Friday: Hili dialogue

December 10, 2021 • 6:30 am

Good morning on another chilly Chicago Friday: December 10, 2021. It’s National Lager Day, the beer that’s like making love in a canoe.

It’s also Festival for the Souls of Dead Whales, Nobel Prize Day, when the Laureates get their medals and certificates in Stockholm, Dewey Decimal System Day, and Human Rights Day (International).

News of the Day:

*CNN reports that, according to a Ukrainian military expert, the number of Russian troops massed at the joint border has risen to 120,000, the equivalent of 8 American divisions. Putin is starting to sound and act much like Hitler before WWII:

However, Russian President Vladimir Putin has described the suggestion that Russia would invade Ukraine as “provocative.”

“Russia is pursuing a peaceful foreign policy. But it has the right to ensure its safety,” he said during a televised news conference on Wednesday, emphasizing the Kremlin’s concern at the prospect of Ukraine one day joining NATO.

As if Ukraine were a threat to Russia!

Putin also declared that he’s just trying to protect Russian-speakers living in Ukraine. That was the same excuse Hitler used to annex the Sudetenland (a German-speaking part of Czechoslovakia) in 1938, and, in part, Austria in the same year.  Is Putin bluffing to keep Ukraine (and Belarus) out of NATO? Who knows?

*The battle at Western Washington University to rename “Huxley College of the Environment” has been won by the woke. Many people fought hard to keep the name, but in the end Huxley was deemed a racist, though, as noted below, Huxley’s “racism” was typical of the time AND he became an abolitionist and was quite liberal and progressive for his era. But his name has been removed. Here’s a tweet from Nick Matzke, one of those who fought for reason:

*Frank Bruni’s column in the NYT yesterday was very strange. Although its title is a standard one for an op-ed: “Democrats’ dangerous appetite for eating their own“.  But after that op-ed, which is reasonable, follows a long list of sentences that Bruni’s recently read and liked, a picture of his dog, a list of what he’s reading, and an ad for his latest book, a memoir. In other words, it’s like this website, but in a single column. Perhaps he’s been posting Andrew-Sullivan-esque essays for a while, but I hadn’t seen them.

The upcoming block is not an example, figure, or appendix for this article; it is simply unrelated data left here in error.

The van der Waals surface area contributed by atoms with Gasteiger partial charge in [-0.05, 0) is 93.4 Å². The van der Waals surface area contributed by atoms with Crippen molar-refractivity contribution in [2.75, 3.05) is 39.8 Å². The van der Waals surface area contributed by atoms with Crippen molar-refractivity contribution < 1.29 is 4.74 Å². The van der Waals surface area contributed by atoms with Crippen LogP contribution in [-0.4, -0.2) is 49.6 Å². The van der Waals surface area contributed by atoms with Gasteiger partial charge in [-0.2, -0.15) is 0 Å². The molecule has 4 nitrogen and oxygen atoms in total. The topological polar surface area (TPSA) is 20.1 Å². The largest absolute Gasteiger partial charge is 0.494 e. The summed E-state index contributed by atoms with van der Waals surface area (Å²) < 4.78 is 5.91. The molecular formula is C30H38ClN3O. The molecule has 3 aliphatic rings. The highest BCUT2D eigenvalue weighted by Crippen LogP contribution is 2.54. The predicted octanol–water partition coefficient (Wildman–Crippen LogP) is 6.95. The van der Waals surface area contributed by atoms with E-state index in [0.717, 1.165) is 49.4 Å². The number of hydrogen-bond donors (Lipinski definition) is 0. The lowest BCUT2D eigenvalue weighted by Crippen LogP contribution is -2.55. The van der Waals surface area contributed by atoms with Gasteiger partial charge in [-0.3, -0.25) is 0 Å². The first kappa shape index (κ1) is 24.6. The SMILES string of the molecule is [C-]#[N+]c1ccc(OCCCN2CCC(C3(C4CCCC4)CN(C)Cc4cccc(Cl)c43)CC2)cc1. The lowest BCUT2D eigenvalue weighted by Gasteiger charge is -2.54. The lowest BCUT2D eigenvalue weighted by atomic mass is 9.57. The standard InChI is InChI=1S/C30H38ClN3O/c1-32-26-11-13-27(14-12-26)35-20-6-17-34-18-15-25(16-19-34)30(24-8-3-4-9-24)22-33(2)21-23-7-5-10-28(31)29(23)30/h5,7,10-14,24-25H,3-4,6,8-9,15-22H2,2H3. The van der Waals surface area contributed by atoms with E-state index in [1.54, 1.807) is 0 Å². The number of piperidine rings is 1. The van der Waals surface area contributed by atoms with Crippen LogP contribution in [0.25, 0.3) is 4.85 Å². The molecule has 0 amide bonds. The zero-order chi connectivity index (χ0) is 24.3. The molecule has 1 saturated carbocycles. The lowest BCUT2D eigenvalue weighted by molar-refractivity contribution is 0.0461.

Here’s one sentence, though, that I quite liked:

Here’s Michael J. Lewis in The Wall Street Journal on some of the more untraditional proposals for restoring the Notre Dame Cathedral in Paris, damaged from that 2019 fire: “Is that lovely victim, saved in the nick of time and made whole again, now to be whisked, still groggy, straight from the hospital into the tattoo parlor of contemporary art?” (Jim Lader, Bronxville, N.Y., and Kathleen Hopkins, Oak Park, Ill.)

It totally IS, because, if you read the link, they’re restoring the outside of Notre Dame as it was before the fire, but the inside is getting a radical revision. Oy vey! Or should I say “Ave Maria”?

According to LiveScience, the ancient skeleton of a 25-35 year old man have been found in England, showing that he was crucified in the third or fourth century AD. (h/t: Ginger K.)

A man in Roman England, possibly a slave, died brutally when he was crucified in the third or fourth century A.D., according to the archaeologists who found his remains, including a nail hammered through one of his heel bones:

The man, who died between the ages of 25 and 35, had thinning in his leg bones, indicating that he had been “chained to a wall” for a long time before his crucifixion, said David Ingham, a project manager at Albion Archaeology in England who led the excavation of the remains. “[We] think he was one of [the] local native population.”

During the man’s crucifixion, his arms would have been tied to a cross, with his feet nailed to the ground. This position would have made it hard to breathe, and he would have suffocated, Ingham said. Even for an enslaved person, crucifixion was reserved for “one of the most serious crimes,” such as rebellion or treason against the state, Ingham said.

This discovery is one of just a few examples of a crucified person being found from the Roman Empire, Ingham said. Another example, discovered in 1968, was unearthed in a first-century tomb in Jerusalem.

*Because of the success of transfemale athlete Lia Thomas, breaking record after record in women’s swimming at Penn, the debate about transwomen competing against biological women has resurfaced. Abigail Shrier wrote about that yesterday, and now Michael Shermer weighs in on his Substack column. He uses a more statistical argument based on the degree of overlap in performance curves of males and females, both cis- and trans. His conclusion jibes with Shrier’s: